The ground spring 21 is formed of an elastic wire, such as a piano wire, bent as shown. In detail, the ground spring 21 comprises a back or straight portion 211 for receiving the static electricity from the human body, a short straight leg 212 bent at one end (the right hand end in the drawing) and extending lengthwise of body 22, and a longer straight leg 213 bent at the other end (at the left hand end) at an approximate angle of 80 and extending lengthwise of the body 22. The legs 212 and 213 are bent at the tips 212a and 213a at angles of 90, both tips bent in the same direction (leftwardly in the drawing) respectively.

The body 22 is approximately rectangular and laterally symmetrical with respect to the lengthwise center and is molded of insulating resin.

In detail, the body 22 is so constructed that at the upper surface 221 of body 22 to be plugged, a groove 222 is positioned at the widthwise center. The groove 22 extends lengthwise of body 22, and receives the straight portion 211 of ground spring 21 which is exposed by about 1/3 of its thickness. The groove 222 has at both ends vertical cutouts 224 and 225 perforating to the lower surface 223 of body 22 and horizontal cutout extensions 224a and 225a engageable with the inwardly bent tip 212a and the outwardly bent tip 213a. The body 22 is provided at both lengthwise ends with recesses 227 which are bored by bores 226 for bolts 14 to mount the socket on the casing 1.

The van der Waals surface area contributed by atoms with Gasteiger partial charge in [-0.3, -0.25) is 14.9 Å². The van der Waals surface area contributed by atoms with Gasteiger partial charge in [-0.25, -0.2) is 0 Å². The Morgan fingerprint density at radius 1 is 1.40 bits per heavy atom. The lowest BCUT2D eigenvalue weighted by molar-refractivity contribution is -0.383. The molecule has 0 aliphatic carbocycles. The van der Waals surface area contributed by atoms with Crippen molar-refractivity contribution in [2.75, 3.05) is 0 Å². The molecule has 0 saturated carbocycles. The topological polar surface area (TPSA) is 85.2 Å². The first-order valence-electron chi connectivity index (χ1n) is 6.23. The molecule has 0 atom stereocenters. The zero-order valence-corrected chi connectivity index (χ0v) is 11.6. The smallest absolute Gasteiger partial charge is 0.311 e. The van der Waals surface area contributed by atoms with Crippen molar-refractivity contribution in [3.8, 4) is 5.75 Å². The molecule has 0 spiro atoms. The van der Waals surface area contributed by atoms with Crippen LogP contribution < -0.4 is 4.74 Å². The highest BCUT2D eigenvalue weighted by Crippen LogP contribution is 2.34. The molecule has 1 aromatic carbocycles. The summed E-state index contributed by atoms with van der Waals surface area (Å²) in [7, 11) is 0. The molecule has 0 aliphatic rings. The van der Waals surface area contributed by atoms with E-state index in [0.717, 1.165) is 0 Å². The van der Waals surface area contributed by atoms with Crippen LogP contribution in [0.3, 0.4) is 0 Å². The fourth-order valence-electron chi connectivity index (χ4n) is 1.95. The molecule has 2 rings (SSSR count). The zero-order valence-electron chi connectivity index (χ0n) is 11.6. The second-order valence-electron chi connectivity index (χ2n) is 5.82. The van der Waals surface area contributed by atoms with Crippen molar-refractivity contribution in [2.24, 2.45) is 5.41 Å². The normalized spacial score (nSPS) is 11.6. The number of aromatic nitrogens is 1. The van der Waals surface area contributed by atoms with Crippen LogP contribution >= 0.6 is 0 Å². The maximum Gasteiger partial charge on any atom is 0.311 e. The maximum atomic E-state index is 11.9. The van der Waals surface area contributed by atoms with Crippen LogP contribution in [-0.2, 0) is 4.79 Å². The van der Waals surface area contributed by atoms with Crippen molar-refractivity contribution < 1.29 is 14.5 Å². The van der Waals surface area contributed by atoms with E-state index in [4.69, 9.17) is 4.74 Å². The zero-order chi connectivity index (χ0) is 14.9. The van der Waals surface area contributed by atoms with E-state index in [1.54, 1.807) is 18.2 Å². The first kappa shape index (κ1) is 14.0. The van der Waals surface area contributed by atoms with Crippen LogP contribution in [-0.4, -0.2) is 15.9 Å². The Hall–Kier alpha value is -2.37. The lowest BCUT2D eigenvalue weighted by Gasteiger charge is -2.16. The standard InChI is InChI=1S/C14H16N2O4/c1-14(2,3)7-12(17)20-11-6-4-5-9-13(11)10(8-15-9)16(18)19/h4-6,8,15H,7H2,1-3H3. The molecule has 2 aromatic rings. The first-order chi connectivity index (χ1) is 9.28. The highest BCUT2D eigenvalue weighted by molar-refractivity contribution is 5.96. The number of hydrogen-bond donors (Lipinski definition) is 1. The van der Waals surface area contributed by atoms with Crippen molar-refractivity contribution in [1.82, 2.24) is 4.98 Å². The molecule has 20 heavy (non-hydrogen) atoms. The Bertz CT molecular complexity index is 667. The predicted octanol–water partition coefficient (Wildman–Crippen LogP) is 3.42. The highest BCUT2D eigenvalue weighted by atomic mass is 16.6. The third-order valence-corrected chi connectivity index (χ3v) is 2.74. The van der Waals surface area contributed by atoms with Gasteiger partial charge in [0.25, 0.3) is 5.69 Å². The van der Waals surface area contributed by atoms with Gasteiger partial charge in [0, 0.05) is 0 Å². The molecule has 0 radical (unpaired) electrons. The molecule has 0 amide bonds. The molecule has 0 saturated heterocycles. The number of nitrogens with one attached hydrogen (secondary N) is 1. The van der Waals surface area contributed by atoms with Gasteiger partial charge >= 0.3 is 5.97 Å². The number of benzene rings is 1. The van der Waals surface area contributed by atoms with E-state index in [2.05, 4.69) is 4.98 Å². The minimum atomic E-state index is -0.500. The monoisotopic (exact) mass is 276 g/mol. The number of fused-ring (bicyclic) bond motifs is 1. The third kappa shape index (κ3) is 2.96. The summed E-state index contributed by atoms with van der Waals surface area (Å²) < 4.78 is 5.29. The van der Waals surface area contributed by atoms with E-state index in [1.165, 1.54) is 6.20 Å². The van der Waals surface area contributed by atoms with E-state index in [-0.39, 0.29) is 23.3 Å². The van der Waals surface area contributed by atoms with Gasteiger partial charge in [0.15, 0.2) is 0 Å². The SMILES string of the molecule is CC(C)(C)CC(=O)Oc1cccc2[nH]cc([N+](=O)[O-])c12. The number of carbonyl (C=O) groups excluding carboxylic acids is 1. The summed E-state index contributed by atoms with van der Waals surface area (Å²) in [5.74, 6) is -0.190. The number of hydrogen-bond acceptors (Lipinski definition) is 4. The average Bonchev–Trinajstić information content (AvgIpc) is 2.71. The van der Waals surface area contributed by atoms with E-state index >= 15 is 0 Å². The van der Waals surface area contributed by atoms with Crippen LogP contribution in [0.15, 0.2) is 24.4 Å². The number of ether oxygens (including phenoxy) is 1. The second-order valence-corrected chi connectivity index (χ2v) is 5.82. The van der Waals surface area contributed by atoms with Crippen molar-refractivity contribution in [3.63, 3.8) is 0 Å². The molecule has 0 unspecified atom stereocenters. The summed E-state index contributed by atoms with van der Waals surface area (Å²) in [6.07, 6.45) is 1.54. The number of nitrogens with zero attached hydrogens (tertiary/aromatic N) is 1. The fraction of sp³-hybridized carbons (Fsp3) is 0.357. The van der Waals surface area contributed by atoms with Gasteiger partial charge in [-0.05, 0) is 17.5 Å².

Also, the body 22 is provided on both lateral sides of groove 222 with bores 229 into which contacts 2 which serve as signaling leads are inserted. At the lower surface and side surfaces of body 22 a projection 223a and triangular projections 228a are engageable with the frame 23 respectively.

The frame 23 is formed laterally symmetrical with respect to the lengthwise center with the body 22. The frame 23 is punched from a thin metal plate to be discussed below and bent to cover the body 22 as shown.